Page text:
The Business Council of Australia today outlined a package of responsible accountability measures to restore business confidence in the Trade Practices Act and its administration.
Releasing its submission to the Review of the Trade Practices Act, the President of the BCA, Dr John Schubert, called for the introduction of a Charter of Competition Regulation and a Board of Competition and Inspector-General of Competition.
The submission is titled Towards Prosperity: Submission to the Dawson Review of the Trade Practices Act 1974 and its Administration.
Dr Schubert said the review was critical for Australia.
“In a global environment, Australia’s future depends on achieving world-class performance and competitiveness. We should not be distracted – this is all about the big issues that really matter for the future of competition policy in Australia,” he said.
Dr Schubert said the costs of misuse of regulatory power and of regulatory failure were significant and damaging to the Australian economy.
“It is almost a decade since the Trade Practices Act underwent its last comprehensive review. In that time, on-going trade liberalisation, technological advance and globalisation have fundamentally changed markets and competition,” he said.
“It is therefore timely the Act and its administration are reviewed to ensure they act in Australia’s best interests, promoting lower prices, greater convenience, more choice and a strong, competitive business community.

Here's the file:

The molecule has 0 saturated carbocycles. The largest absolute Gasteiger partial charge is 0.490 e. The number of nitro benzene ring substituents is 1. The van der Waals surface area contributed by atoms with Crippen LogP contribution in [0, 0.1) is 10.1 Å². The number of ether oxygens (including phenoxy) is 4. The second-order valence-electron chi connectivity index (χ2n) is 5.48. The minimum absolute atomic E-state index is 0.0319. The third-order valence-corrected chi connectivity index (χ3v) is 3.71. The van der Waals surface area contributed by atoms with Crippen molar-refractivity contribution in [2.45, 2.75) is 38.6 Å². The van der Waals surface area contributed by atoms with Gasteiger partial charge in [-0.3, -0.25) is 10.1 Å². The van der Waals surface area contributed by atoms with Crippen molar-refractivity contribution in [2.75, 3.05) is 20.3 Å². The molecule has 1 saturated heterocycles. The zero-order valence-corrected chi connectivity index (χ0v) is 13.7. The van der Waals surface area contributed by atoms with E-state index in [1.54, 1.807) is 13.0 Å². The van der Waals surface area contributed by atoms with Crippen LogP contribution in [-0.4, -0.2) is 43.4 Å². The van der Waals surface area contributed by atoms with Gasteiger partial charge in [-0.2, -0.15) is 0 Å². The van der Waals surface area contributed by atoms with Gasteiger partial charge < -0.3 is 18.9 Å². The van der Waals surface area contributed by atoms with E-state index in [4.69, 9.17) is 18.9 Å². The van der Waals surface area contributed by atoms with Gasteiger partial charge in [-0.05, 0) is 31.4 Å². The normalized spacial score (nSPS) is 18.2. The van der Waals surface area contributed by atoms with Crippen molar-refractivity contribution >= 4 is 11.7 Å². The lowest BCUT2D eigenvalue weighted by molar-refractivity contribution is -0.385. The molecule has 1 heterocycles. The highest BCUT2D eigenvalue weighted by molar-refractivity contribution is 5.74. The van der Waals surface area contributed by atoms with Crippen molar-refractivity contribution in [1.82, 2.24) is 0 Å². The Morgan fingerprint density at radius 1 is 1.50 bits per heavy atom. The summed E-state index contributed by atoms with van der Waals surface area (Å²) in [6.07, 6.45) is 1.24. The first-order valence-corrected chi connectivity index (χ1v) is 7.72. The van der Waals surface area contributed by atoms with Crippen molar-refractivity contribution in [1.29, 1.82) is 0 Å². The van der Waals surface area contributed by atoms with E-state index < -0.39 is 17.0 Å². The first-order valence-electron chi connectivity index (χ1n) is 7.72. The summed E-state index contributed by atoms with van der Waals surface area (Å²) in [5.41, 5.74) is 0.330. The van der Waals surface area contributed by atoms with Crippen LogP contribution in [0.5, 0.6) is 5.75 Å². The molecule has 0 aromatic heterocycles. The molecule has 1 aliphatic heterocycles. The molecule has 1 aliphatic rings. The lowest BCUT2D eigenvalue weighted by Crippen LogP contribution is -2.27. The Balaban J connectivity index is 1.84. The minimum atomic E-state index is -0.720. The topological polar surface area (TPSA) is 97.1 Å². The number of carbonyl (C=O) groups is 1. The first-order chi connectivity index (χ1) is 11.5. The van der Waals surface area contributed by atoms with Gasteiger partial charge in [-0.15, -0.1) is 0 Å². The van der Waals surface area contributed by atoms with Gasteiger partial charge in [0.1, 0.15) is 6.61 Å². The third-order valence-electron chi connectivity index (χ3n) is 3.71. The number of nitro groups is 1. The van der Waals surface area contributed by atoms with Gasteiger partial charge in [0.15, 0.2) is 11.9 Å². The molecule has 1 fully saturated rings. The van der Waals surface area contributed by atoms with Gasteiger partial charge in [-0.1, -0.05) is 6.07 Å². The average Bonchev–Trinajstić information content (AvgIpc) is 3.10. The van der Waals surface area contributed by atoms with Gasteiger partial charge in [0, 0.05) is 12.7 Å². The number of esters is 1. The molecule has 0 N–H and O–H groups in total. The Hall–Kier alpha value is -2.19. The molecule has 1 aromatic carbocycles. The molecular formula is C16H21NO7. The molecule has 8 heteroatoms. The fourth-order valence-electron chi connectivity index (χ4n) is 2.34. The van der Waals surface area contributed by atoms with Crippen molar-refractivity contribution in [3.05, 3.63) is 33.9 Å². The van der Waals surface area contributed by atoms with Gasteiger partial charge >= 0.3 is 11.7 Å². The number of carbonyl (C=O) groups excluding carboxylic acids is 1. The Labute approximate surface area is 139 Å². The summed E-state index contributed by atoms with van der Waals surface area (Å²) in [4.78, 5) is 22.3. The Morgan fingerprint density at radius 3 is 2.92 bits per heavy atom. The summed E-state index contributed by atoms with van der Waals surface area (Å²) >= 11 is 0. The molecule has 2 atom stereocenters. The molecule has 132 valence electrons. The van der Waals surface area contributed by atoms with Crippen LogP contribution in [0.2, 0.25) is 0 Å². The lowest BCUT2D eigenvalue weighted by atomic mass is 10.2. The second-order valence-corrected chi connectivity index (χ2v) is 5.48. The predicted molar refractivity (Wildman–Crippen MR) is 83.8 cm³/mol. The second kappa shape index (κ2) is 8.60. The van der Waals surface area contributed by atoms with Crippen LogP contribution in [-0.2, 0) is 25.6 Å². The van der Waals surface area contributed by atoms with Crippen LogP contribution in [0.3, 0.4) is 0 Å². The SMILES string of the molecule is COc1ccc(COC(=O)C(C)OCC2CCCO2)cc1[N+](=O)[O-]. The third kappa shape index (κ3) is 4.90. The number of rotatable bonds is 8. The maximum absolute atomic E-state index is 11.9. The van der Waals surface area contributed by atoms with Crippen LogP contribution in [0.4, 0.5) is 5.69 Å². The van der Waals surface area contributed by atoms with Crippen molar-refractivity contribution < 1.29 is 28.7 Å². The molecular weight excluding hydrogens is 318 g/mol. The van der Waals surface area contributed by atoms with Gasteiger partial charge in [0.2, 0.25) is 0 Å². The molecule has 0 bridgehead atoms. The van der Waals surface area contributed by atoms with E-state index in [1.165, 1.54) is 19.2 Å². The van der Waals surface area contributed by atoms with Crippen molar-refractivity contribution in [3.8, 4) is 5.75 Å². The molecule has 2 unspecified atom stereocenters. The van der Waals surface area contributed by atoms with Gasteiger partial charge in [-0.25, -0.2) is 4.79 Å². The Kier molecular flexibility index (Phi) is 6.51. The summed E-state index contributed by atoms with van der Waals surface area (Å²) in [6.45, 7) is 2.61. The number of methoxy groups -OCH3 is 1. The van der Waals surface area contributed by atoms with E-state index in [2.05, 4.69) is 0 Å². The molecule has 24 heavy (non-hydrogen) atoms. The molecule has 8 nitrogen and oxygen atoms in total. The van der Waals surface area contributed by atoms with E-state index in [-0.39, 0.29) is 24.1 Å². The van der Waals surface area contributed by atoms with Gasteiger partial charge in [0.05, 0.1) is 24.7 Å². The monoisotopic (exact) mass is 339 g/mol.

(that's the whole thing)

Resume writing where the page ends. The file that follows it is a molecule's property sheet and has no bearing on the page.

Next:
“Strong competition law helps promote an efficient and competitive economy. Strong competition law is important to address significant market failures.
“While there is much that is positive about competition regulation in Australia, there is also a rising chorus of concern about certain elements of the Act and its administration.
“We are confident the proposals we have put forward today will help restore business confidence in the Act and its administration, and will ensure Australia benefits from a fair, competitive and accountable regulatory regime.”
Summary of key Business Council of Australia proposals
Australia’s rapidly changing and developing economy has two major implications for competition regulation:
1. It demands that competition regulation contribute to the productivity, efficiency and growth of an open, integrated Australian economy.
2. It multiplies many times the cost of regulatory misuse and regulatory abuse.
Great care must be taken to protect and foster legitimate, robust competition in Australia’s best interests. The BCA’s key concerns with the Act and its administration are:
1. Governance and accountability
The ACCC is the most powerful economic regulator in Australia. It intervenes deeply in the operation of the market and the legitimate commercial activities of all businesses. At the same time, it has few checks and balances. The courts and the Parliament have raised concerns about the administration of the Act. Specifically, there should be:
- A Charter of Competition Regulation to guide the development and implementation of the competition provisions of the Trade Practices Act.